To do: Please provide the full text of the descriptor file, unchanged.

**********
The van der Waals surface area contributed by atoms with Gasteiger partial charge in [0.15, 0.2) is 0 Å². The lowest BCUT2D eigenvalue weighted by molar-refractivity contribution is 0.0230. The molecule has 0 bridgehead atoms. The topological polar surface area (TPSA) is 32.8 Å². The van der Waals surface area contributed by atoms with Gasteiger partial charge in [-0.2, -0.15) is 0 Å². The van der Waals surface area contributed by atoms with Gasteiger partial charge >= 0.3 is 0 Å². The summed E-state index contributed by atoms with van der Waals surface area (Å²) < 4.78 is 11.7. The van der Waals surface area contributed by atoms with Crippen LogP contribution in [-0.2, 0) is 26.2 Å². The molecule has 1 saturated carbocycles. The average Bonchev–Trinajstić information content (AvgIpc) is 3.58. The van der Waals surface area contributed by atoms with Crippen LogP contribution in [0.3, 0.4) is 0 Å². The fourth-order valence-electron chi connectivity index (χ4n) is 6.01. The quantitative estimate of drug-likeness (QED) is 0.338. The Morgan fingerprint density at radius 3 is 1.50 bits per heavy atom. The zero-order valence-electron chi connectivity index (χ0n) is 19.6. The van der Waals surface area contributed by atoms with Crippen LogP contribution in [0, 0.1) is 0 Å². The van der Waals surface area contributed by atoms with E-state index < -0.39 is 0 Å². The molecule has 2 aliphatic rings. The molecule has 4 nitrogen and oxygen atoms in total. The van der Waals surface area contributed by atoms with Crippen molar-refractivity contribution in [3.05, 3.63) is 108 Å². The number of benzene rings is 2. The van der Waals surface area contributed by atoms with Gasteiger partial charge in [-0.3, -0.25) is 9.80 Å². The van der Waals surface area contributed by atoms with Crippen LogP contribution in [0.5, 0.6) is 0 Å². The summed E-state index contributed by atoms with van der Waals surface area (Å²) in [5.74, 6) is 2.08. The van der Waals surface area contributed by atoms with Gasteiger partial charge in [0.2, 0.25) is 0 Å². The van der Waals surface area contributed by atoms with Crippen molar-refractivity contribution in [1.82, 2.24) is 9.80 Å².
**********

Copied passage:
The van der Waals surface area contributed by atoms with Gasteiger partial charge in [0.15, 0.2) is 0 Å². The lowest BCUT2D eigenvalue weighted by molar-refractivity contribution is 0.0230. The molecule has 0 bridgehead atoms. The topological polar surface area (TPSA) is 32.8 Å². The van der Waals surface area contributed by atoms with Gasteiger partial charge in [-0.2, -0.15) is 0 Å². The van der Waals surface area contributed by atoms with Gasteiger partial charge >= 0.3 is 0 Å². The summed E-state index contributed by atoms with van der Waals surface area (Å²) < 4.78 is 11.7. The van der Waals surface area contributed by atoms with Crippen LogP contribution in [-0.2, 0) is 26.2 Å². The molecule has 1 saturated carbocycles. The average Bonchev–Trinajstić information content (AvgIpc) is 3.58. The van der Waals surface area contributed by atoms with Crippen LogP contribution in [0.3, 0.4) is 0 Å². The fourth-order valence-electron chi connectivity index (χ4n) is 6.01. The quantitative estimate of drug-likeness (QED) is 0.338. The Morgan fingerprint density at radius 3 is 1.50 bits per heavy atom. The zero-order valence-electron chi connectivity index (χ0n) is 19.6. The van der Waals surface area contributed by atoms with Crippen LogP contribution in [0, 0.1) is 0 Å². The van der Waals surface area contributed by atoms with E-state index < -0.39 is 0 Å². The molecule has 2 aliphatic rings. The molecule has 4 nitrogen and oxygen atoms in total. The van der Waals surface area contributed by atoms with Crippen molar-refractivity contribution in [3.05, 3.63) is 108 Å². The number of benzene rings is 2. The van der Waals surface area contributed by atoms with Gasteiger partial charge in [-0.3, -0.25) is 9.80 Å². The van der Waals surface area contributed by atoms with Crippen LogP contribution in [0.5, 0.6) is 0 Å². The summed E-state index contributed by atoms with van der Waals surface area (Å²) in [5.74, 6) is 2.08. The van der Waals surface area contributed by atoms with Gasteiger partial charge in [0.2, 0.25) is 0 Å². The van der Waals surface area contributed by atoms with Crippen molar-refractivity contribution in [1.82, 2.24) is 9.80 Å².